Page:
News 12.21.21

With Another Birthday on Death Row, Rodney Reed Hangs on to Hope

“I appreciate everyone, and I want everybody to stay safe,” Mr. Reed said.

By Daniele Selby

Rodney Reed with his brother Rodrick, nephew Rodrick Jr., and mother Sandra Reed at the Allan B. Polunsky Unit, West Livingston, Texas in 2019. (Image: Courtesy of the Reed Justice Initiative)

Rodney Reed has been on death row in Texas since 1998 for a crime he’s always said he didn’t commit. This year, he’ll be spending his birthday and holiday season in prison for the 24th year in a row. Though Mr. Reed will be apart from his family yet again, his thoughts are with the hundreds of thousands of people who have come to support his case in recent years.

“I appreciate everyone, and I want everybody to stay safe,” said Mr. Reed, when asked what message he wants to share with his supporters. Mr. Reed was convicted of the 1996 murder of a white woman named Stacey Stites, with whom he had a consensual relationship, in Bastrop, Texas. He has always maintained his innocence.

Send Mr. Reed a birthday message

Growing up, Mr. Reed would spend his birthday and Christmas (just three days apart) with his five brothers, sharing all their toys and gifts with one another. He has fond memories of going from one family member’s house to the next and tasting home-cooked dishes — his favorites were his father’s giblet gravy and his aunt’s pecan pie.

“As long as we were all together, the holidays were special,” said Mr. Reed. “It was always just special to be together with family and friends, just breaking bread together and enjoying each other’s time. Doing that even on any given day of the week — it didn’t have to be a holiday — was special.”

Mr. Reed said the hardest part of spending the holidays wrongly imprisoned has been missing out on seeing his children grow up and creating memories with them like the ones he has from his own childhood.

“As long as we were all together, the holidays were special.”

“I know that them growing up without me in their lives has been rough on them, but when I see the strength that they have in life, it’s all good,” he said.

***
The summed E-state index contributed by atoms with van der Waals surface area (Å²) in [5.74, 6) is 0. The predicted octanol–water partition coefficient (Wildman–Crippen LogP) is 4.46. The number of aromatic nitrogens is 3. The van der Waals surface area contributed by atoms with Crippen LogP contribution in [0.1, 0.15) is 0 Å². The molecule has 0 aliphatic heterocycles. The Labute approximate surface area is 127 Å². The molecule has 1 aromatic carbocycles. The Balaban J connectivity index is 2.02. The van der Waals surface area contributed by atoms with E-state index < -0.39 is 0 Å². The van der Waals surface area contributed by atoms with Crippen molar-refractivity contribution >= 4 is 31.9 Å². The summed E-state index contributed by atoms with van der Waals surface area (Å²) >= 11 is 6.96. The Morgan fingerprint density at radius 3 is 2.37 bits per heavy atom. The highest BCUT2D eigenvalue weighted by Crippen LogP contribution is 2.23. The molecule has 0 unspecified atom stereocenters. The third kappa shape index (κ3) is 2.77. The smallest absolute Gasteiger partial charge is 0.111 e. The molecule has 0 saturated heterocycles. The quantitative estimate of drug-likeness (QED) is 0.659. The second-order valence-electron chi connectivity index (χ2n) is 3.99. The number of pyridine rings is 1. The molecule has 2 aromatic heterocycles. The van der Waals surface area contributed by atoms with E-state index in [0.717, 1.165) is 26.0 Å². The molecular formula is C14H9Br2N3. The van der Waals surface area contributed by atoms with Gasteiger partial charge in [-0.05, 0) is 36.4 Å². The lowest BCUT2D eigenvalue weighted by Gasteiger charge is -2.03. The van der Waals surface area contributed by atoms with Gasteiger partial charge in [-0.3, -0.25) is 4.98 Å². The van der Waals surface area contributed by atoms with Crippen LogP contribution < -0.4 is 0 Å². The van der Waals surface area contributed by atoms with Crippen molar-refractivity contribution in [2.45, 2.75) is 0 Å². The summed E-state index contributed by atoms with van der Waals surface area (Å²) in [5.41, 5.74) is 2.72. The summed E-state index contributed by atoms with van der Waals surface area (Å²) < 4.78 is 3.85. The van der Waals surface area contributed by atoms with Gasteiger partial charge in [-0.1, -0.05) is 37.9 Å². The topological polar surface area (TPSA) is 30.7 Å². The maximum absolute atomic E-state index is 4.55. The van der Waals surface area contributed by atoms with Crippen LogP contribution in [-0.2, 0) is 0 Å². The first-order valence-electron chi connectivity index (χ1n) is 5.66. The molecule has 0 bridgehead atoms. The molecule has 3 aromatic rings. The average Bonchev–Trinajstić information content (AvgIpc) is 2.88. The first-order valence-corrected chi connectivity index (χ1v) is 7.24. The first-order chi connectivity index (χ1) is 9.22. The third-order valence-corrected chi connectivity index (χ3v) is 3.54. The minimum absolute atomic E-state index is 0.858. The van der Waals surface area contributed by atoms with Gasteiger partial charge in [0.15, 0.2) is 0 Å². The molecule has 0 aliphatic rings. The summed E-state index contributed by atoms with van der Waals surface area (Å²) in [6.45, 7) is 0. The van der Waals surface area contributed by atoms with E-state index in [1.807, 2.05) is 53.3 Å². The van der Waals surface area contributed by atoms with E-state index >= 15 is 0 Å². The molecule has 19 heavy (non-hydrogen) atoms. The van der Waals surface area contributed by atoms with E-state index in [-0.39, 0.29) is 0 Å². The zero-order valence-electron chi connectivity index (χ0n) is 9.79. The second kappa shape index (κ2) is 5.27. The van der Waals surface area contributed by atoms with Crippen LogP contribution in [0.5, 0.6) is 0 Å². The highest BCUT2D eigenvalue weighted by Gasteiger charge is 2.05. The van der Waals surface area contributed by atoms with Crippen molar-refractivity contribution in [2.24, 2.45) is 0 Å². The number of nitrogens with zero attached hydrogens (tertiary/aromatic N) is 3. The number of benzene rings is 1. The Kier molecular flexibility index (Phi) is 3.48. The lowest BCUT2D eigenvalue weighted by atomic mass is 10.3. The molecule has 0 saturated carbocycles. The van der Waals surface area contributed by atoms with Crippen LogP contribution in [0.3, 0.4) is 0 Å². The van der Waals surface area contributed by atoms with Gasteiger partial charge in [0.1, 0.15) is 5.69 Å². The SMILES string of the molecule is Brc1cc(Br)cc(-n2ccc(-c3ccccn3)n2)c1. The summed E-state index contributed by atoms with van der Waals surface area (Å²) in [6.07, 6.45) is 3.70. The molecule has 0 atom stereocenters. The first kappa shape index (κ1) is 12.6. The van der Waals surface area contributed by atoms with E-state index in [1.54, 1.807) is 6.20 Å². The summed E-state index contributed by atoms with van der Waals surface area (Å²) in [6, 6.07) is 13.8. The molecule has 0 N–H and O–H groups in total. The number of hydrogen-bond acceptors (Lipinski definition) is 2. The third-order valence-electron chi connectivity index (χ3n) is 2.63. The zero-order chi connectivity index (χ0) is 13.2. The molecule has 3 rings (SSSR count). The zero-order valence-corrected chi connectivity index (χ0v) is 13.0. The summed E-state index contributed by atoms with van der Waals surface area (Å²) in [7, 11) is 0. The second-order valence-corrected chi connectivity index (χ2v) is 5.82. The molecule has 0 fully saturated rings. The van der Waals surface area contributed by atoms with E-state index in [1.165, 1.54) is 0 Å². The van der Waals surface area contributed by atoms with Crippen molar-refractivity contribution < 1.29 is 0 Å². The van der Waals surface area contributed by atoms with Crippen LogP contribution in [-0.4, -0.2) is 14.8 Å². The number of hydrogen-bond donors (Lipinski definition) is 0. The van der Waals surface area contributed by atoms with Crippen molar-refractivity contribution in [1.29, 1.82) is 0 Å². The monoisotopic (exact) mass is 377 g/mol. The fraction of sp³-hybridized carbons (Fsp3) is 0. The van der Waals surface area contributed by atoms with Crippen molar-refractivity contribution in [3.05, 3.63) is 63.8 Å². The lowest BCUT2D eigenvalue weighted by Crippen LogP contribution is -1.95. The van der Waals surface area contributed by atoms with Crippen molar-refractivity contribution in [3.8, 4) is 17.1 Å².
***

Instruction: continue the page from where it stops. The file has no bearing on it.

Despite missing out on another series of celebrations with his family, Mr. Reed has hope.

“When I see [the strength] in their eyes and the smiles on [my children’s] faces — I know it’s good. It kind of boosts me up,” he said.

Just ahead of his birthday, on Dec. 17, Mr. Reed’s legal team filed a request for grant of application for Writ of Habeas Corpus, which states that the prosecution illegally hid favorable evidence at his 1998 trial and committed a Brady violation — a breach of the constitutional requirement that the prosecution turn over favorable evidence to the defense.

The application states that the prosecution hid evidence of Mr. Reed and Ms. Stites’ consensual relationship before her death. At the time of Mr. Reed’s trial, prosecutors claimed that “not one” person could confirm their relationship; however, evidence that the State withheld for more than two decades shows that at least three of Ms. Stites’ co-workers gave statements to law enforcement and the prosecution that Mr. Reed and Ms. Stites knew each other and were, in Ms. Stites’ own words, “good friends,” before his trial. Additionally, prosecutors hid reports from Ms. Stites’ neighbor about violent domestic arguments between Ms. Stites and her fiancé Jimmy Fennell, a police officer who was the prime suspect in her murder for nearly a year.

Mr. Reed’s application is still pending, and his fate remains uncertain, but he said he continues to draw strength from the memories of his grandfather, who was a World War II veteran, and his grandmother, whom he described as “the backbone of the family” and his best friend throughout his childhood.

“Send my love to everyone at the Innocence Project, all my friends, family, and supporters, and wish them a Merry Christmas,” added Mr. Reed.

As he continues his fight for justice, send him a birthday wish or holiday message and let him know he’s not alone.

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